Procedural Generation – Chaos and Order

In the previous post, we explained how we came to implement the new 2-dimensional grid system. This was needed for our plans to make the levels of Highrisers procedurally generated.
So, now we had a nice and fancy grid, and we knew what area was covered by each specific item; we called that the slot size, measured in x and z direction:

The slot grid; the area covered by items shown red.

So, in this pic the trophy has a slotsize of (1, 1), the crossbow needs (2, 1) and the turret requires an area of (3, 2).

What next? In procedural generation, every time a player enters a new level, you want him to feel as if he has never seen this arrangement before. This is reached through high levels of randomization – the more randomness and chaos you have, the lower the risk of a player saying: “Wait a second… I’ve seen that before.”

On the other hand, every environment, and especially a man-made environment like a building, there is a certain order that a player would expect. Furniture is placed and arranged in a certain way that feels proper – nobody places his fridge in front of a window; chairs are normally placed facing towards a table; books are placed in shelves, and so on.

When aiming for minimum risk of rediscovering the same set of objects, we could let a random generator run over the available objects, let it place them wherever there was space, and then see what we get. It would be a happy mess.
In order to get a certain grade of order, we thought of tagging certain objects to be belonging to a certain type (like “tools” or “kitchen stuff” and the like); and we could also define certain rules like “put furniture close to the walls”; but we still wouldn’t end up with what we wanted.

For a believable building, we needed more order, so we decided to hand-craft certain small groups of objects and furniture that were arranged in a way that makes sense and are visually pleasing, and then let those be placed in the levels in smart ways.

For that, we needed an tool to assemble and arrange those groups. We came to call it the Furniture Group Editor:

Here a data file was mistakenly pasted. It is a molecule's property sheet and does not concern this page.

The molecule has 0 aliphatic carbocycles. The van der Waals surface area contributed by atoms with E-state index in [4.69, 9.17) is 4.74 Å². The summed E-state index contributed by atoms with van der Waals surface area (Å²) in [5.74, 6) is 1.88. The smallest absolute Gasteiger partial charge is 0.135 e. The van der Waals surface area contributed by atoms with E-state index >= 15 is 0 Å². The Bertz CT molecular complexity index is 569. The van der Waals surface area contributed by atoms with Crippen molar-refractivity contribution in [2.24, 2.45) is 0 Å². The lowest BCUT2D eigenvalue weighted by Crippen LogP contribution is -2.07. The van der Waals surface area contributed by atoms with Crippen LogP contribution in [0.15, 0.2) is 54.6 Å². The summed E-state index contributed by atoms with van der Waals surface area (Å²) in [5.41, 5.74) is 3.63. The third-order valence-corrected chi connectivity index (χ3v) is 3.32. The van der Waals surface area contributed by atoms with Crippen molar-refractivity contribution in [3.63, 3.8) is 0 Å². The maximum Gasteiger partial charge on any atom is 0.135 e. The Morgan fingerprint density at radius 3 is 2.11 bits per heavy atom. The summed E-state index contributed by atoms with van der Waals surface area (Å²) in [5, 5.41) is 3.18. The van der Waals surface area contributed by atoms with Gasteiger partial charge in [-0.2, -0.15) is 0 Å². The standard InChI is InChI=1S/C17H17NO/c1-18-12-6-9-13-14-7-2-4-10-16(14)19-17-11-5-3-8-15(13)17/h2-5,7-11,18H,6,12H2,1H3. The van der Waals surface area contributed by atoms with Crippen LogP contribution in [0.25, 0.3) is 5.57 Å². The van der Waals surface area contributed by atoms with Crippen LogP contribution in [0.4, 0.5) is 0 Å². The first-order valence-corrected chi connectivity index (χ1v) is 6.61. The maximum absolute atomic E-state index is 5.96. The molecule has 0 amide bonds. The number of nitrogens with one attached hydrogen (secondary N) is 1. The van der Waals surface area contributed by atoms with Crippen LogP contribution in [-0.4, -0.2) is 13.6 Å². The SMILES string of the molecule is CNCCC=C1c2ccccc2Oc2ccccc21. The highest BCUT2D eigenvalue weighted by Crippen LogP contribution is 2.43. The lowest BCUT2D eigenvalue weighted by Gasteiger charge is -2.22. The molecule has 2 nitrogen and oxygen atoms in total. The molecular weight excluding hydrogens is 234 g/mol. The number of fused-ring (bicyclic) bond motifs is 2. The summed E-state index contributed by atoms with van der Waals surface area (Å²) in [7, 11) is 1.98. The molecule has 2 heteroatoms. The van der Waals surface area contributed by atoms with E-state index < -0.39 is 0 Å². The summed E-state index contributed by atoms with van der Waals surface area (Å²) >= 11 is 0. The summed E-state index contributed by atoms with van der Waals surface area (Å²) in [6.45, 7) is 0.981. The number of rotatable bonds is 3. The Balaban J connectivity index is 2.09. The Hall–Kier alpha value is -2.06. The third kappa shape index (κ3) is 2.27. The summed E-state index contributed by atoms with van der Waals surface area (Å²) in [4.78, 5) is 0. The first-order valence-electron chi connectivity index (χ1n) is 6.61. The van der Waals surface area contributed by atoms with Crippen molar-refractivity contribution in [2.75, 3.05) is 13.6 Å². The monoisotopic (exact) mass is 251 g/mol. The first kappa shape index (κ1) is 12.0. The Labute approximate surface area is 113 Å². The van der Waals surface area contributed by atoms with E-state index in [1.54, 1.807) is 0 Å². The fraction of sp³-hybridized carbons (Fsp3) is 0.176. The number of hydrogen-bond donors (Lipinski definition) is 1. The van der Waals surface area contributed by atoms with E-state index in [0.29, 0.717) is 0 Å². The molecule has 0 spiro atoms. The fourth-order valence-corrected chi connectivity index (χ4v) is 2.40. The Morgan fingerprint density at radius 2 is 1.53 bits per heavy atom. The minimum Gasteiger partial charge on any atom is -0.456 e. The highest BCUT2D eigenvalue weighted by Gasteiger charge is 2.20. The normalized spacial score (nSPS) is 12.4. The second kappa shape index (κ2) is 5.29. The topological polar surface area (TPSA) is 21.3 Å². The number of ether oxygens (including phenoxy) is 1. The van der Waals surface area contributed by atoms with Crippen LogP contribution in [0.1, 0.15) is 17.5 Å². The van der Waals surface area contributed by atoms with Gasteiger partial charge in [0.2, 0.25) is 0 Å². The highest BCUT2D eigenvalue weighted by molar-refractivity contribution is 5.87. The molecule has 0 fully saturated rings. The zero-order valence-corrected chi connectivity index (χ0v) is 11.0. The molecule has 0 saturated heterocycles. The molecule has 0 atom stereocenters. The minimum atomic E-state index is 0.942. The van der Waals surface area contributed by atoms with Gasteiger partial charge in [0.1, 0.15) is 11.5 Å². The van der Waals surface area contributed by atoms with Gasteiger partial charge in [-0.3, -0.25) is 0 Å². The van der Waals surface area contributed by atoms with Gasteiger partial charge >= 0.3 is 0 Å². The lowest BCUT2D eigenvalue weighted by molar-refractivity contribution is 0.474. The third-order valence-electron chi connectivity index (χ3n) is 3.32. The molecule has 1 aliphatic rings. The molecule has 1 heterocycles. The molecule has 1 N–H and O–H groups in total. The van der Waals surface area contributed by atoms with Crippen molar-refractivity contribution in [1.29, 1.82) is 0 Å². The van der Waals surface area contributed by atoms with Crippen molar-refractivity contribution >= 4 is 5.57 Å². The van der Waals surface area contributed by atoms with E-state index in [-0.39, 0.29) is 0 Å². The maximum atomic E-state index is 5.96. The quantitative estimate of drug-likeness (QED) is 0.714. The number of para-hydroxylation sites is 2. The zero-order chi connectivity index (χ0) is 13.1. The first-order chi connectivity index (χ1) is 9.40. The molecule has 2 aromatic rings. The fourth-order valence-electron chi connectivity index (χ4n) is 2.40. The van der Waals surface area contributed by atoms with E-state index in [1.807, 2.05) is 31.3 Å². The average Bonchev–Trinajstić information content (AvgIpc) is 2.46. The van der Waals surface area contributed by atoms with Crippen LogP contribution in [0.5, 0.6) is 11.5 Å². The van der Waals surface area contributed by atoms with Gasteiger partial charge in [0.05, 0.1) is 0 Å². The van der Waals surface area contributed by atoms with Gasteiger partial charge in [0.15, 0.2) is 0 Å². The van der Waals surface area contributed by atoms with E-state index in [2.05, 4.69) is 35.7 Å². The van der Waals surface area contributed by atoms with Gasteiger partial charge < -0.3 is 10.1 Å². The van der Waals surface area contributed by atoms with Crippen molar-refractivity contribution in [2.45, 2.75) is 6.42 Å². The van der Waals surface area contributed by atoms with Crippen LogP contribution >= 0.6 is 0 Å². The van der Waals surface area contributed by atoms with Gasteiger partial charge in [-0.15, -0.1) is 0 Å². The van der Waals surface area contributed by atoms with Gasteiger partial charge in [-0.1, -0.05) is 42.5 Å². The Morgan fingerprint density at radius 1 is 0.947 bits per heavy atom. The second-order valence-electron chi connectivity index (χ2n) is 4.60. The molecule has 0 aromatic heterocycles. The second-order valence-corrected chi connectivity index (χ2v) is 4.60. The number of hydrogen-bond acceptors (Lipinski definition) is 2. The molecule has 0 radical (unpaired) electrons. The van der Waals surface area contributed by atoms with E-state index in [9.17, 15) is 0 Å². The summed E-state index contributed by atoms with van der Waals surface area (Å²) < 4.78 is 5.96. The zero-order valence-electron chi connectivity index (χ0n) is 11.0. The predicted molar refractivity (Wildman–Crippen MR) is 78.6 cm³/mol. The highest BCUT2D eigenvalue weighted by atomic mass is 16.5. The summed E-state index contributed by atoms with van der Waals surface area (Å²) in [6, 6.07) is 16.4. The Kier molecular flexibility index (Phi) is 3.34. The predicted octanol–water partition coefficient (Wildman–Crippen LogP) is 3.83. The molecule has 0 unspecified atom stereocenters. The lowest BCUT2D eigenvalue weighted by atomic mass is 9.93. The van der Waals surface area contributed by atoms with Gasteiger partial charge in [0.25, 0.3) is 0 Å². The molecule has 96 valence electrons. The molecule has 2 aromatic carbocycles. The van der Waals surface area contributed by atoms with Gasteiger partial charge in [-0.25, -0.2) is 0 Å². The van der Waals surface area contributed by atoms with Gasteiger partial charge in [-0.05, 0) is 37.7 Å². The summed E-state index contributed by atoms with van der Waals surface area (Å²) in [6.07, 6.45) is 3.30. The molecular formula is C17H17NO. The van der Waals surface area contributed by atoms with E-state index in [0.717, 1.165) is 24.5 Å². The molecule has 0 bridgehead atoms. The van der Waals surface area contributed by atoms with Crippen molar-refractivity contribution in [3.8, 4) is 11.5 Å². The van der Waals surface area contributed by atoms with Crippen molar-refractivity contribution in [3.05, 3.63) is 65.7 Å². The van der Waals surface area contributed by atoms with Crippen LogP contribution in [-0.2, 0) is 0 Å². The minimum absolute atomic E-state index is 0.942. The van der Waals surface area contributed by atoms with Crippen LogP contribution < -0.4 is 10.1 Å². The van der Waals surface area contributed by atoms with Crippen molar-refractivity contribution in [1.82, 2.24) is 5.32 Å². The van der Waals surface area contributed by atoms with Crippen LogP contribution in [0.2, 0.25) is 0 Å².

As you can see, it enabled us to position objects, to cycle through object variants and to adjust parameters like directional facing. Progress in object modularization also made it possible to create a vast amount of furniture looks with a minimum effort:

So we’ve created a selection of groups, we’ve tagged them so that a floor would have a consistent theme, and we defined certain rules of how to find positions for placement.
These are some of our current results:

So, what’s next? If you look closely, you can still see the imperfections of the current approach.

There are groups that are repeated often; the reason for that is that we only have a limited number of groups in our collection yet.

Then, there is the issue that groups are static, which makes it very obvious to recognize them again – if there is the exact same dresser with the exact same aloe plant on top, people will recognize it. But if next time the dresser is reused, there are books on them, or clothes, or maybe nothing – then it gets harder to see the pattern.

And finally, there is the question of positioning. Currently, the algorithm is still quite dumb; it identifies corners of rooms and then tries to place groups in those. Then, if there is still space in between, it tries to fill them.
Improvements here could create a more dynamic, more natural object distribution.
We’ll keep you updated with what we come up with!